Experts say healthcare workers of color could face some of the same disproportionate effects of the COVID-19 pandemic as minority patients, according to a new paper.
An article published Friday in the Harvard Business Review proposes that the healthcare settings many black clinicians have chosen to work in could put them at higher risk for exposure to the virus.
"Many black providers were more likely to focus on practicing in areas that are the most underserved," said author Adia Harvey Wingfield, a professor of arts and sciences and associate dean for faculty development at Washington University in St. Louis.
Minority communities throughout the country have experienced disproportionately high COVID-19 mortality rates. In Chicago, black residents make up 30% of the total population yet account for 48% of all deaths, according to recent city figures. Similar death rates have been found in New York City, and throughout Michigan and Louisiana.
Wingfield said treating a high number of cases also causes any clinicians to experience burnout, exhaustion and trauma. However, she said the racial disparities of those affected by the pandemic further adds to the pressures felt by minority healthcare workers.
Dr. Aisha Terry, associate professor of emergency medicine at George Washington University School of Medicine in Washington D.C., and a board member at the American College of Emergency Physicians, said clinicians of color might feel added pressure combatting a pandemic that's disproportionately affecting their own communities.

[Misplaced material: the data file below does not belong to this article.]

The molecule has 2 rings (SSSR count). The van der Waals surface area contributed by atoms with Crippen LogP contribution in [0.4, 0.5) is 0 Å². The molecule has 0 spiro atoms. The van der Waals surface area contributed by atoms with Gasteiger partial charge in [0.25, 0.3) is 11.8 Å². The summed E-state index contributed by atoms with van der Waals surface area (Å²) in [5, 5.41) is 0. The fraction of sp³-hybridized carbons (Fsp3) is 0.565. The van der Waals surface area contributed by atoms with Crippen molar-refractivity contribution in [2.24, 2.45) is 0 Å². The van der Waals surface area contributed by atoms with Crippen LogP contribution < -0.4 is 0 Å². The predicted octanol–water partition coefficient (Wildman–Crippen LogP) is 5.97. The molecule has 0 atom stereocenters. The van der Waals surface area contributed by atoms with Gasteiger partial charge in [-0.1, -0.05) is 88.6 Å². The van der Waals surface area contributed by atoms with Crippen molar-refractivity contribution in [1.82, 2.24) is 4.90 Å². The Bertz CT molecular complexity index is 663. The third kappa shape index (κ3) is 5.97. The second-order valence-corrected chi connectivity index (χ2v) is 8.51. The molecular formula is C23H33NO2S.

"For a physician of color, there's not necessarily any reason for me to think that I would be immune to those disproportionate effects," Terry said.
Winfield said hospitals should take those issues into consideration when mental health supports for clinical staff.
"Caregivers across the board need support, but (systems) also have to be mindful that for black providers there's a racial dynamic to how that mental healthcare gets provided," Wingfield said. "We can't pretend that for black healthcare workers, there's not often a racial element that goes into why they engage in healthcare, why they treat the patients that they do, and how the coronavirus is having an impact when they have to see the consequences of who's suffering in disproportionate numbers."
Airica Steed, executive vice president and chief operating officer at Sinai Health in Chicago, said she could see that play out in her system. Approximately 150 of Sinai's more than 3,500 healthcare workers have been isolated for at least two weeks out of concern they or a family member might have been exposed to the virus. Many were people of color.
Many of Sinai's staff lives within the communities they serve. Steed said Sinai Health has implemented campaigns to support caregivers and is implementing outreach efforts to reduce the impact of the pandemic on the community at large.